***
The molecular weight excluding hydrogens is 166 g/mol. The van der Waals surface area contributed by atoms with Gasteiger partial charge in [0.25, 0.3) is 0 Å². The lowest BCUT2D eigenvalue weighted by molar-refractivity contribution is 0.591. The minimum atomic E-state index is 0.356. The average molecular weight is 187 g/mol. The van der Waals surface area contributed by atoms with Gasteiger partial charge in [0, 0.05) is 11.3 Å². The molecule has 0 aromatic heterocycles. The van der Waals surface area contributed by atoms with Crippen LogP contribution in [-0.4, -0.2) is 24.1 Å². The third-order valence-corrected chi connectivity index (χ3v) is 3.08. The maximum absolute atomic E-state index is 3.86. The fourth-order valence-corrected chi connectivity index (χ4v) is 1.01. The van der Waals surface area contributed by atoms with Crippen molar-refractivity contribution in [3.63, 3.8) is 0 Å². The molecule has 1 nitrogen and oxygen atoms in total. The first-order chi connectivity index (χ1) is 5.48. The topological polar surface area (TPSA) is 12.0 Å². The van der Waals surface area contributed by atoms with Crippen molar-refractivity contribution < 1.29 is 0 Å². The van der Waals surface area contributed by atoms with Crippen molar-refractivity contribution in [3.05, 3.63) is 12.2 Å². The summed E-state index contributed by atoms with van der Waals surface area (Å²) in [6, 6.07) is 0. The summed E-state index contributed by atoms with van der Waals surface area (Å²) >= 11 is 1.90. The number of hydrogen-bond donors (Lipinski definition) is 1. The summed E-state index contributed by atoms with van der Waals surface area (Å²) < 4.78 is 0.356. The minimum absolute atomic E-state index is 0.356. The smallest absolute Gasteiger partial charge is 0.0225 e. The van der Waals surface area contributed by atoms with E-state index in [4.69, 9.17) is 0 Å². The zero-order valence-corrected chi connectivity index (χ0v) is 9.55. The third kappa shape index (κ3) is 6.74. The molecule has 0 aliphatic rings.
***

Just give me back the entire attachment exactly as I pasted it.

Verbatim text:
The molecular weight excluding hydrogens is 166 g/mol. The van der Waals surface area contributed by atoms with Gasteiger partial charge in [0.25, 0.3) is 0 Å². The lowest BCUT2D eigenvalue weighted by molar-refractivity contribution is 0.591. The minimum atomic E-state index is 0.356. The average molecular weight is 187 g/mol. The van der Waals surface area contributed by atoms with Gasteiger partial charge in [0, 0.05) is 11.3 Å². The molecule has 0 aromatic heterocycles. The van der Waals surface area contributed by atoms with Crippen LogP contribution in [-0.4, -0.2) is 24.1 Å². The third-order valence-corrected chi connectivity index (χ3v) is 3.08. The maximum absolute atomic E-state index is 3.86. The fourth-order valence-corrected chi connectivity index (χ4v) is 1.01. The van der Waals surface area contributed by atoms with Crippen molar-refractivity contribution in [3.63, 3.8) is 0 Å². The molecule has 1 nitrogen and oxygen atoms in total. The first-order chi connectivity index (χ1) is 5.48. The topological polar surface area (TPSA) is 12.0 Å². The van der Waals surface area contributed by atoms with Crippen molar-refractivity contribution < 1.29 is 0 Å². The van der Waals surface area contributed by atoms with Crippen molar-refractivity contribution in [3.05, 3.63) is 12.2 Å². The summed E-state index contributed by atoms with van der Waals surface area (Å²) in [6, 6.07) is 0. The summed E-state index contributed by atoms with van der Waals surface area (Å²) >= 11 is 1.90. The number of hydrogen-bond donors (Lipinski definition) is 1. The summed E-state index contributed by atoms with van der Waals surface area (Å²) < 4.78 is 0.356. The minimum absolute atomic E-state index is 0.356. The smallest absolute Gasteiger partial charge is 0.0225 e. The van der Waals surface area contributed by atoms with E-state index in [4.69, 9.17) is 0 Å². The zero-order valence-corrected chi connectivity index (χ0v) is 9.55. The third kappa shape index (κ3) is 6.74. The molecule has 0 aliphatic rings.